Bank marked 75 years in 1961

Published 9:45 am Friday, September 23, 2011

by Clyde Parker

EDITOR’S NOTE: Looking Back features past articles from The Tidewater News with commentary by local history buff Clyde Parker. The series commemorates the 50th anniversary of Franklin becoming an independent city.

September 21, 1961


Since Sept. 10, 1886, when Vaughan and Company Bankers opened with capital of $1,000, the Franklin institution has grown under the leadership of the same family until assets today are nearly $11 million and still growing.

Organized by C.C. Vaughan, carried forward by C.C. Vaughan Jr. and C.C. Vaughan III, and led today by C.A. Cutchins III, a great-grandson of the founder, bank officials and employees recently celebrated their 75th anniversary.

A private business until it became a corporation in 1929, the number of stockholders has grown rapidly. Today, 140 people own shares of stock. The bank has come a long way since D.W. Norfleet made the first deposit of $380.01 on Sept. 10, 1886.

Destiny played a role in the formation of the bank. Had a bank in Portsmouth not folded in 1886, and had the four-year-old Bank of Franklin not gone under with it, the Vaughan and Co. Bank founders may have played a different role in life.

C.C. Vaughan was a merchant and operated a cotton gin when the Bank of Franklin went under. As a member of the board of directors of the defunct institution, he started a new bank. His son, C.C. Vaughan Jr. agreed to leave college, where he was studying medicine, and come home to be the bank’s cashier.

C.C. Vaughan, one of the first councilmen when Franklin was incorporated as a town in 1876, became chairman of the County Board of Supervisors and played an active role in civic and business affairs. C.C. Vaughan Jr. stayed on with the bank, became a state senator, a major general in the U.S. Army and was often referred to as the “father of Virginia’s public road system”.

C.C. Vaughan III became assistant cashier in 1916. Until C.C. Vaughan’s death in 1924, father, son and grandson were active in the same banking institution. When C.C. Vaughan Jr. died in 1929, C.C. Vaughan III became president.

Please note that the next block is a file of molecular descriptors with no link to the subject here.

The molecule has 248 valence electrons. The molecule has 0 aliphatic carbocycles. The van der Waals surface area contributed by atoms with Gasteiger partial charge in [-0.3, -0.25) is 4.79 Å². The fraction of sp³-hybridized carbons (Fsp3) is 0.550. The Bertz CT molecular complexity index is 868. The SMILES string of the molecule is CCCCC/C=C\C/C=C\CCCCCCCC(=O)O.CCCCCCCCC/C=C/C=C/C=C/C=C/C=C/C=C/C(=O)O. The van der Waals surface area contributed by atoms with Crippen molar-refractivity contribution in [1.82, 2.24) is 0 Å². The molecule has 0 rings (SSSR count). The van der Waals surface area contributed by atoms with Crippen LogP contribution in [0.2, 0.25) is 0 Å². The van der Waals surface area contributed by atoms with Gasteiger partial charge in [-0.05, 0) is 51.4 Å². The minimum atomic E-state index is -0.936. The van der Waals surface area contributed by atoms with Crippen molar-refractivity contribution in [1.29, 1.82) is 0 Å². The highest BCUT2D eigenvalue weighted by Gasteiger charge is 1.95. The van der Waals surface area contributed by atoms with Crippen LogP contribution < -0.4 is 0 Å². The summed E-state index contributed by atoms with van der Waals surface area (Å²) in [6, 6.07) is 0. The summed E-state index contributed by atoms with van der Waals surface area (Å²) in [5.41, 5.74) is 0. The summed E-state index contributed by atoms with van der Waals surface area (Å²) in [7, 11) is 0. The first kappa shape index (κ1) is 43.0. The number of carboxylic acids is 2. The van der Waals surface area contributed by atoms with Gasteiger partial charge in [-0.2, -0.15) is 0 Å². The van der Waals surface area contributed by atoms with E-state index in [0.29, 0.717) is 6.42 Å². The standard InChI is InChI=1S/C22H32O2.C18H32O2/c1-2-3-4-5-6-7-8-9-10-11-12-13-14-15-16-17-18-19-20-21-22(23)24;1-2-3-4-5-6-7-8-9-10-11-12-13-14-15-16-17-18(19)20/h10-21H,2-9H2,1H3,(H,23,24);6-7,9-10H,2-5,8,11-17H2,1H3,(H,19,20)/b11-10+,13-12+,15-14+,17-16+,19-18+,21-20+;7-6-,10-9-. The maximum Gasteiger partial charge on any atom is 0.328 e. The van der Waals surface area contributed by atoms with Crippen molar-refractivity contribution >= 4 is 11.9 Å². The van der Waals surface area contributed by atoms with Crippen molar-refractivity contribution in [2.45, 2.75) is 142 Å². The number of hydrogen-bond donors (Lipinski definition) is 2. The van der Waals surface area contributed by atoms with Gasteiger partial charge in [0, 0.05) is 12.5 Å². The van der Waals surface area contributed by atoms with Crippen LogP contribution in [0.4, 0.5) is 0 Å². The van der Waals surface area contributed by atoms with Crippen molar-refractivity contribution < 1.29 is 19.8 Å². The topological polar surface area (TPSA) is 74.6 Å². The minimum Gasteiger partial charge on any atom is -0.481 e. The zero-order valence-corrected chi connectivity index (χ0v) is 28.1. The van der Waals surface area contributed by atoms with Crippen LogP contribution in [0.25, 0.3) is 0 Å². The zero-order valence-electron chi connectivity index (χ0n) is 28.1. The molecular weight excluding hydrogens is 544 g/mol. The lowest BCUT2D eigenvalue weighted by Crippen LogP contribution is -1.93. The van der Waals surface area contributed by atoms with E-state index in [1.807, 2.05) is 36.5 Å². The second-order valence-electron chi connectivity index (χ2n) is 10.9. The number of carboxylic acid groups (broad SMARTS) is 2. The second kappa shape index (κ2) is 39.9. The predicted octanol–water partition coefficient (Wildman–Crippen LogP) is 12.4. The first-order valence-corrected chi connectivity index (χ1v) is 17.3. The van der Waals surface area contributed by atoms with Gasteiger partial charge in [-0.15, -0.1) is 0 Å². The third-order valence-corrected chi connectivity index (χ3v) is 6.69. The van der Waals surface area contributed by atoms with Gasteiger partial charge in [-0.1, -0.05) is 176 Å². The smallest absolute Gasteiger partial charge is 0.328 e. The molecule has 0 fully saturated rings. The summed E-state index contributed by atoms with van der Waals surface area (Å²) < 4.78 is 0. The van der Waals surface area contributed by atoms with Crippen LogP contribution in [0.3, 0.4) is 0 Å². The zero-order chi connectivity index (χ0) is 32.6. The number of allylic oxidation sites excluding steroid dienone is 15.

The bank was incorporated as a state bank. W. T. Pace was elected first vice president and P.R. Camp was elected second vice president. R.B. Turner and Miss A.J. Eley were elected assistant cashiers.

Directors elected were C.C. Vaughan III, Sol W. Rawls, George H. Parker, Burton J. Ray, R.B. Turner, R.I. Beale, P.R. Camp, R.C. Campbell, C.A. Cutchins Jr., and W.T. Pace.

In 1959, the bank moved from 102 N. Main St. to a new building at 306 N. Main St.

On May 27, 1960, C.C. Vaughan III passed, and C.A. Cutchins III, who began working at the bank in 1947, was elected president. Cutchins was a son of one of the three daughters of C.C. Vaughan Jr.

In 1963, Vaughan and Co. Bankers, Franklin; Bank of Capron, Capron; and Meherrin Bank, Boykins; merged and became known as Tidewater Bank and Trust Co. with headquarters in Franklin. Cutchins was elected chairman of the board. In 1965, Tidewater Bank and Trust Co. became a part of Virginia National Bank, headquartered in Norfolk, with Cutchins as chairman of the board. In later years there were other mergers. Virginia National Bank and Richmond’s First and Merchants Bank combined and formed Sovran Bank. Cutchins was elected chairman.

Subsequent acquisitions and mergers formed Sovran Bank, N. A., and Sovran Financial Corp of which Cutchins served as chairman and chief executive officer. He retired in the late 1980s. He died in 2002. In later years, following other acquisitions, the bank was renamed Nations Bank which, still later, merged with Bank of America.

Retired bank vice president Charlie Settle, who now lives in Capron with his wife, Mary Lee, recalls the bank’s evolvement all the way from Vaughan and Co. to the present day Bank of America.


The Southampton County Board of Supervisors is awaiting a list of names for their legal counsel in the negotiations with the Town of Franklin in Franklin’s effort to become an independent city. The League of Virginia counties is working on the list.

Will Story of Capron, vice-chairman of the Southampton County Board of Supervisors, is acting as chairman for the negotiations since Chairman John M. Camp recently disqualified himself because he is a resident of Franklin. Story is vice president of the League of Virginia counties.

Story will appoint a three-man committee from the board to work with a similar committee from the Franklin Town Council. Franklin Mayor Dr. Darden Jones will name a committee in the next few days.

CLYDE PARKER is the retired human resource manager from the former Franklin Equipment Co. and a member of Southampton Historical Society. He can be reached at 757-647-8212 or